The perfect pitch – it’s personal

July 15, 2010

 

After attending a PRIA event last night called the ‘Perfect Pitch’, I retired for the evening feeling enlightened, yet slightly deflated.

 It was a well organised night and a great atmosphere for meeting some new people (please note my deliberate avoidance of the term ‘networking’- the thought of straining for ‘mutually beneficial’ relationships rather than a simple ‘hey how’s it going, I like your shoes’ over a glass of bubbly makes me cringe- but that’s a whole different blog in the making)

The guest speakers were great and offered insight into the day to day happenings at a women’s lifestyle mag, a day in the life of a television morning show producer and some pearls of wisdom from a part time and passionate food blogger. All of these women are top of their game and it was great to hear them speak about the nature of their jobs and industries. It offered a humanised explanation of what PR’s can sometimes perceive as irrational editor hostility. In reality they’re just super duper busy women under tight deadlines.

 But despite its name, the lingering theme of the evening was, ‘there is no such thing as a perfect pitch’. Like with anything, it is completely subjective.

 Apparently Mia Freedman does not want that follow up call after a media release, in stark contrast to last night’s guest speaker who thinks it’s imperative. Some journalists prefer emails to phone calls, some will divert your calls to their voicemail time and time again and some will never write back to your emails. Most bloggers seem to operate according to their own guidelines and ethics and will not pander to PR product pushes. Some will fiercely resist them all together. Alternately, some won’t.

 So what’s a girl (or guy) to do? How do you combat such vastly differing requirements from editors, producers, journalists and bloggers?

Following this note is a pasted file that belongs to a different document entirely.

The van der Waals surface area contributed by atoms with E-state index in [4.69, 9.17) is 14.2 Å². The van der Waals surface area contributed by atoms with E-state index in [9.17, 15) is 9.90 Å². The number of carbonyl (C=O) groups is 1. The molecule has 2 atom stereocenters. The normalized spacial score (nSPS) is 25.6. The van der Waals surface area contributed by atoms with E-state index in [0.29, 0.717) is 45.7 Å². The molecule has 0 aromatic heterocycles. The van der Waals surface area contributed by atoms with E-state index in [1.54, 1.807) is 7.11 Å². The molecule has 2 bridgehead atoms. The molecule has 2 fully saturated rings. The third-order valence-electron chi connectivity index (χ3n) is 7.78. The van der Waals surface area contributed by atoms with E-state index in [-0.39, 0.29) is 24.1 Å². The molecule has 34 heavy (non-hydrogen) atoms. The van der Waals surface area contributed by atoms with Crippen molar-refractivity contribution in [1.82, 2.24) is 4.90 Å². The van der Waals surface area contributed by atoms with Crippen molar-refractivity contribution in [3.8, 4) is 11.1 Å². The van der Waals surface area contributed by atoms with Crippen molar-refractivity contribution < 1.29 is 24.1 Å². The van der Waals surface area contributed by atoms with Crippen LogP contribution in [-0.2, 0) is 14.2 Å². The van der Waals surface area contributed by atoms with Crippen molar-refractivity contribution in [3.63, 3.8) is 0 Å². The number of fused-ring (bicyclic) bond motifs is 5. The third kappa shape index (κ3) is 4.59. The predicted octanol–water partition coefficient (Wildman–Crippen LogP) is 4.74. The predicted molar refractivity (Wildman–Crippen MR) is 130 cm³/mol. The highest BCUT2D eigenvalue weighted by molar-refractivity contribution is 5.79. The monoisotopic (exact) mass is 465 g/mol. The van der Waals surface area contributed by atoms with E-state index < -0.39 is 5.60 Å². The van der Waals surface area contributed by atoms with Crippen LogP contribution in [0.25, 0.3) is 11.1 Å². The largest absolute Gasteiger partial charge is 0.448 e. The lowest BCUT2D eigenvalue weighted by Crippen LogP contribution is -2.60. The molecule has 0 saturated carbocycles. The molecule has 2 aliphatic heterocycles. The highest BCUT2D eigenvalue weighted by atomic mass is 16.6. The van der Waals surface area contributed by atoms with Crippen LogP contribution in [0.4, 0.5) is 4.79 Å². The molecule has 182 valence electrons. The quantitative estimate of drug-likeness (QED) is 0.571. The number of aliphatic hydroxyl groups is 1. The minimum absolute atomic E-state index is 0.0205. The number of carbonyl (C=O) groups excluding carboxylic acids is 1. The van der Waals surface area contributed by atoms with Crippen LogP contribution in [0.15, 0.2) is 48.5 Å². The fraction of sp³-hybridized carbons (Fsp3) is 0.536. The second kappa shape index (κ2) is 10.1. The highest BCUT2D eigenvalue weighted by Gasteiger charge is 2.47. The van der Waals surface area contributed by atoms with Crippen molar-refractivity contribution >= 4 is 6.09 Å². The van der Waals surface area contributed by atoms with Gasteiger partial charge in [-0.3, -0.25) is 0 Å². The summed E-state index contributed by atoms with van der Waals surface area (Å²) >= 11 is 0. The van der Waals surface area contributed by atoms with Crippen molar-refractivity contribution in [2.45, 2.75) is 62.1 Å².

It seems to me that the one request from the media corner last night was for the superfluous niceties to be cut out of press releases and email interaction. Basically, time is precious, so don’t waste it.  

 Conversely, there was a universal agreement that the way to succeed in your PR efforts is to build real and tangible media relationships, and in order to do this convincingly, one must dabble in the odd bit of wining, dining and schmoozing.

So is the simple answer a free coffee and a face to face catch up? If only I could get past voicemail.

@gillasbury

Advertisements

Setting 2010 up for growth

January 27, 2010

 

It’s now time to turn the page on 2009 and focus on the year ahead: 2010, year of the Tiger. In Chinese tradition, the Tiger is smart, determined and socially oriented. It doesn’t mind a challenge and is thrilled to be in new places.

So with this in mind, the start of the new year is a great time to review your business plan and explore areas of growth for 2010. One way to do this is by bringing your team together and looking at what is called a ‘blue ocean’ strategy.

Explore the blue ocean

The Ansoff growth matrix (below) is a tool that helps businesses decide their product and market growth strategy. Businesses located on the left hand column compete in an existing market where they have to constantly beat the competition and exploit the existing demand. It can be a comfortable and safe place to be.

On the right hand column, the blue ocean is a space of innovation and little competition. It can help build brands. Businesses in that space are creating and capturing new demand and making their competition irrelevant. Although more challenging and risky than working with existing products, the blue ocean can bring most rewards when executed well.

 

  

Read the rest of this entry »


Blogging: Australian public relations agencies not practising what they preach

October 14, 2009

 

Blogging has become a popular marketing strategy to establish an organisation as an industry leader, provide insights and connect with online audiences. However, Australian public relations agencies have been slow taking up this practice for their own businesses.

Only one quarter of members of the PR industry group, the Registered Consultancies Group (RCG) have a company blog.

The RCG is part of the industry body the Public Relations Institute of Australia (PRIA) and seeks to provide professional standards on consultancy operations for PR agencies.

“Blogs can be an effective tool for setting yourself up as an industry leader, creating brand awareness and encouraging brand loyalty,” said Kim Larochelle, account manager for Dennis Rutzou Public Relations.

“There has been much discussion in the industry about how blogging can benefit a client’s business but it seems not too many PR agencies have taken the strategy on board for their own businesses”, said Kim.

Read the rest of this entry »